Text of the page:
From every Filipino, let us also demand nothing less than faith in ourselves that we can transform an entire nation – slum after slum, barrio after barrio – by transforming ourselves first. Let us not simply depend on the awesome power of the President and blame everything on him if he fails to deliver. Rather, let us harness the awesome power of the people, united and committed to do good, to help the President deliver.

Concretely, what can we do?

Start by believing that every Filipino can help, even the poorest among them.

Like the poor in Payatas who did not sell their votes but even contributed their meagre resources to his campaign or carried his yellow ribbon in their tricycle without getting paid. We must see the poor as a blessing, not a burden…as assets, not liabilities.

The poor are starting to see him as hope. This was their statement in the last election when they chose Noynoy. We must therefore help him champion the rising Filipino poor for their hope not to be dashed again. Help him help them out of extreme poverty and give them middle-class aspirations. That will motivate them to work and send their children to school. The rejected stones can be the foundation of a strong nation. A true leader is one who will make this happen.

To usher in a season of hope, we can do many things in the next 100 days.

* Give unproductive land to the squatters.
* Build a home for the homeless.
* Start a business.
* Join a medical mission.
* Plant a tree.
* Send a poor child to school.

The list of good things to do is endless. The list of things to complain about is also endless. Better to walk the talk than preach and bitch.

To start a period of grace for corruption to end, we can also do many honest things in the 100 days.

* Do not cheat the wife.
* Do not give or accept a bribe.
* Do not rob the poor of just wages.
* Do not pad the expense account.
* Do not cheat in exams.

Again, it is a long list but it always begins with me.

I cannot demand honesty from our government leaders if I cannot be honest myself.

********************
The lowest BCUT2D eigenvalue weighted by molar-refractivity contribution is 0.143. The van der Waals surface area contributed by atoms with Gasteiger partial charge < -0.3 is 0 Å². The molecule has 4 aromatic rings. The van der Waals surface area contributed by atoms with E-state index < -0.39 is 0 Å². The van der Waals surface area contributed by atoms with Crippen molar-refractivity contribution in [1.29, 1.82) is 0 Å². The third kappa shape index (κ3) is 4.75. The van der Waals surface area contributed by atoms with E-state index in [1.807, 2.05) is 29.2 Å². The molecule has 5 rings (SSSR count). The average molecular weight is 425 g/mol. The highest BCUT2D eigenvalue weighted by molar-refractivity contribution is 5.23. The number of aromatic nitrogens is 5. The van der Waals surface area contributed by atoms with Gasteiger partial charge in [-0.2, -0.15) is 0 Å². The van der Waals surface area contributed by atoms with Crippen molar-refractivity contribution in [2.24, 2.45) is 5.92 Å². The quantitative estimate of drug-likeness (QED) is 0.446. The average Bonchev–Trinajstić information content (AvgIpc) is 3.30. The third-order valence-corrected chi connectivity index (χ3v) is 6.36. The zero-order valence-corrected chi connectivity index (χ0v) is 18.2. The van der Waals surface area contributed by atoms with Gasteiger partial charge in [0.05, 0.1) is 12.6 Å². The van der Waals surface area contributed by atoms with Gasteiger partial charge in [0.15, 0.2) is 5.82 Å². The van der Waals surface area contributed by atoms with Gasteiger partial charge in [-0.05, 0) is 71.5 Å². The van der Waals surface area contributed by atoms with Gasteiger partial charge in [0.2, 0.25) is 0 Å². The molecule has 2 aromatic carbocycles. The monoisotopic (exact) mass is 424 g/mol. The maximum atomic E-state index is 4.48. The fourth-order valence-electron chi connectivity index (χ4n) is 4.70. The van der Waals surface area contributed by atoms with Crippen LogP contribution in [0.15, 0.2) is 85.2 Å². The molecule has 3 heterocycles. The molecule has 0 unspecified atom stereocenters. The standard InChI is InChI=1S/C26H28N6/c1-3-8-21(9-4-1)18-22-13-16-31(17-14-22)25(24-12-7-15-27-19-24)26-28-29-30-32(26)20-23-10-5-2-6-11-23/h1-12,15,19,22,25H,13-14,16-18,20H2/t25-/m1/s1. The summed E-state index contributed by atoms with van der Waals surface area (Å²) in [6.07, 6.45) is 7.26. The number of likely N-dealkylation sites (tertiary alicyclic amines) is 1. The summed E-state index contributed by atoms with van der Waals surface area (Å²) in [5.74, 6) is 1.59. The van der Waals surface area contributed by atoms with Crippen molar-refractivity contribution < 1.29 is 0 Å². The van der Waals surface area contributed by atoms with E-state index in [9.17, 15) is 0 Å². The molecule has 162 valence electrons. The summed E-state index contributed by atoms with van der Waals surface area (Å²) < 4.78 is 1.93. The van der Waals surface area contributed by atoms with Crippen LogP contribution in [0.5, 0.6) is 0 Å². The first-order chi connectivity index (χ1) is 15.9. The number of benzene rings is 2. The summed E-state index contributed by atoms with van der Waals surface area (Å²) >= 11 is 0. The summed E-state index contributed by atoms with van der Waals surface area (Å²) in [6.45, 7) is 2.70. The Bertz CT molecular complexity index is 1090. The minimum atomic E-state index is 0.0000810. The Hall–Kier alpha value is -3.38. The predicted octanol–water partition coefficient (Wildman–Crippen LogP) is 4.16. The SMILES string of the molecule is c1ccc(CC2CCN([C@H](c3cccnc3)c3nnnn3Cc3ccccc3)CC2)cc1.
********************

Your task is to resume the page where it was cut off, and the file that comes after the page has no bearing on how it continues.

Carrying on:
As for me and my household,we will offer the 100 days in simple and sincere service to our poor countrymen. We will pursue our drive to build sustainable and empowered communities in every barangay in the country. The Gawad Kalinga People Power Over Poverty campaign we launched in 2004 with Tita Cory will be a great legacy for the son to continue 6 years later. Continuity is key to development which does not happen overnight.

Many social initiatives that bloomed during the term of the mother may finally bear fruit and be ripe for harvest during the term of the son. But they must be willing to work with one another to make things work for the good of an entire nation.

This is key to the first 100 days. It must send the signal to everyone, starting at the top all the way to the ground, that the interest of the country is first.

To have impact, it must be supported by those who placed him in the highest office of the land. Imagine the power of the 14 million Filipinos who voted for Noynoy to lead in being good citizens – obeying traffic rules, avoid polluting our waterways, staying away from drugs or simply not pissing in public.

We must be first in showing discipline and character in defining our own 100 days.

An important statement needs to be made. The Yellow Power is not just about waging a political campaign to win an election. It is about winning the campaign to build a nation.

This is also true for Filipinos abroad who gave Noynoy a big vote of confidence. They must have enough confidence in him to match this with action. They can visit, volunteer, remit, donate or invest or whatever they can do for the country’s benefit. Most importantly, they must herald the advent of hope for a beloved Motherland and the emergence of the Global Filipino who will no longer allow himself to be defined by poverty and corruption.

I’m writing this piece at 4 am in Washington DC on the third leg of an eight city tour to rally Filipinos in America through GKUSA to build our Filipino Dream in this new springtime of hope with our People Power President.

Pardon the musings of a senior citizen who is tired of waiting for the right leader to come. This time I cannot afford to fail. I owe it to my six grandchildren and those who are still to come to give my all to make my new President the right one, for them and every Filipino to have a future full of grace in this cherished Pearl of the East.

Before I sleep let me end this with a prayer.

Dear God, bless us with a leader who will be bold, able and true and grant all of us the wisdom to honour the gift of being Filipino. Amen.

Business English for the Day – “Are you looking to?”

MBA In A Book

Was passing by a bookstore and saw on display a book called “MBA In A Book.” As a Business Masteral student, I can definitely say that an MBA cannot be contained in just one book. There are so many things in an MBA that cannot be explained in a few pages– hence taking a year and a half or more to finish.